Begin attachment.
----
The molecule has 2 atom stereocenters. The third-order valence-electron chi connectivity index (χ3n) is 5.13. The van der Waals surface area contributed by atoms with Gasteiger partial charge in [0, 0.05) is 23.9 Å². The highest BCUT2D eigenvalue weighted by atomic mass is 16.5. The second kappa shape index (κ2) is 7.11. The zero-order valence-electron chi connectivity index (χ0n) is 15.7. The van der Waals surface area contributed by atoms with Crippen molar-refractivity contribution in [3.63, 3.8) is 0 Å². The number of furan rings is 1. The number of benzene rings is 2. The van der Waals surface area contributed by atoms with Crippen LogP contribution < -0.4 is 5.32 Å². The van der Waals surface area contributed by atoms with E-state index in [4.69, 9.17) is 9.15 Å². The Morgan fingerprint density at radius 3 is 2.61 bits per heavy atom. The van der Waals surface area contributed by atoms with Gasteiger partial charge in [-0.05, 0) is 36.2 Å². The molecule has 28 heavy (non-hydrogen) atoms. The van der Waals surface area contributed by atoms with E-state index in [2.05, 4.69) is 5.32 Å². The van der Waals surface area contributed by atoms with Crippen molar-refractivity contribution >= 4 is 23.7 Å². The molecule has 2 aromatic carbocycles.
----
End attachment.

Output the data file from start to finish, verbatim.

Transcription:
The molecule has 2 atom stereocenters. The third-order valence-electron chi connectivity index (χ3n) is 5.13. The van der Waals surface area contributed by atoms with Gasteiger partial charge in [0, 0.05) is 23.9 Å². The highest BCUT2D eigenvalue weighted by atomic mass is 16.5. The second kappa shape index (κ2) is 7.11. The zero-order valence-electron chi connectivity index (χ0n) is 15.7. The van der Waals surface area contributed by atoms with Crippen molar-refractivity contribution in [3.63, 3.8) is 0 Å². The number of furan rings is 1. The number of benzene rings is 2. The van der Waals surface area contributed by atoms with Crippen LogP contribution < -0.4 is 5.32 Å². The van der Waals surface area contributed by atoms with E-state index in [4.69, 9.17) is 9.15 Å². The Morgan fingerprint density at radius 3 is 2.61 bits per heavy atom. The van der Waals surface area contributed by atoms with Gasteiger partial charge in [-0.05, 0) is 36.2 Å². The molecule has 28 heavy (non-hydrogen) atoms. The van der Waals surface area contributed by atoms with E-state index in [2.05, 4.69) is 5.32 Å². The van der Waals surface area contributed by atoms with Crippen molar-refractivity contribution >= 4 is 23.7 Å². The molecule has 2 aromatic carbocycles.